West Virginia has the honor of being one of only two U.S. states (W.V. and Idaho) that has no public breastfeeding law whatsoever. Since the vast majority of states have unenforceable public breastfeeding laws, I don't consider West Virginia's lack of legislation a distinction with a difference. But I guess the state finds it a tad embarrassing.
Which would explain the introduction this year of West Virginia Senate Bill 4 (identical to House Bill 4540). The bill as introduced would create a law that states:
ARTICLE 1. STATE PUBLIC HEALTH SYSTEM.
§16-1-19. Child’s right to nurse; location where permitted; right protected.
(a) The Legislature finds that breast feeding is an important, basic act of nurturing that is protected in the interests of maternal and child health.
(b) Notwithstanding any provision of this code to the contrary, a mother may breast feed a child in any location, public or private, where the mother and child are otherwise authorized to be.
The bill is nearly identical to the equally toothless West Virginia Senate Bill 82 from last year. SB82 died in Committee but it appears this year's bill might not.
Introduced on January 12th of this year. SB4 traveled relatively rapidly through the West Virginia Senate, fighting off attempts to add amendments that would require breastfeeding women attempt to cover their breasts. The Bill is now working its way through Committees in the West Virginia House at a decent clip.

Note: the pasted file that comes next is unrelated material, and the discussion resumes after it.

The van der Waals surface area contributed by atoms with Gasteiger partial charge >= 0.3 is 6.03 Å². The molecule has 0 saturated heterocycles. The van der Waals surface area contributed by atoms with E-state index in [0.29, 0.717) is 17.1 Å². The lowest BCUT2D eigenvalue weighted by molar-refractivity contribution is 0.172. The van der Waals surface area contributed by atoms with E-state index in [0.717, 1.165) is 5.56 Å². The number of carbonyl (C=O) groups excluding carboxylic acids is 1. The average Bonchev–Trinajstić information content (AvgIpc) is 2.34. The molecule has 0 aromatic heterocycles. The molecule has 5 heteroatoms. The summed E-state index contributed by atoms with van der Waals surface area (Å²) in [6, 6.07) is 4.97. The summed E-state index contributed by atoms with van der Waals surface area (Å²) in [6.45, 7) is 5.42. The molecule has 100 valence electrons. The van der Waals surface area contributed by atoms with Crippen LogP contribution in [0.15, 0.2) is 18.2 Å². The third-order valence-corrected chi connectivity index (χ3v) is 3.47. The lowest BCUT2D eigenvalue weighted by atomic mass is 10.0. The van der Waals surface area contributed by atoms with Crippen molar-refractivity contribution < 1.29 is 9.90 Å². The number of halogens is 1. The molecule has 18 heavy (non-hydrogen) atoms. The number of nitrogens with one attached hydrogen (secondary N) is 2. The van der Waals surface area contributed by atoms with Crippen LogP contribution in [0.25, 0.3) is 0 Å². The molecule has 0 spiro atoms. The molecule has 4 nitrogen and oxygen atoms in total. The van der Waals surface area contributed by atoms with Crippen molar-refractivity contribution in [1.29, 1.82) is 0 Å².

West Virginia has the fourth lowest breastfeeding rate in the U.S. It obviously needs legal support for breastfeeding women. So what is wrong with the current bill? The same thing that was wrong with last year's. There is no enforcement provision. If SB4/HB4540 passes the full West Virginia legislature, West Virginia women will have a "right" with no way of enforcing it. If this bill becomes law, West Virginia law contains nothing for a woman to do if it is violated.
Remember to read my articles on BreastfeedingLaw.com for more background on how public breastfeeding laws do and don't work.
If you live in West Virginia, it may be too late to influence the outcome but you can try by letting your House representative know the bill should be amended to add an enforcement provision. Otherwise, West Virginia will move off the "no law" list but West Virginia women will gain nothing.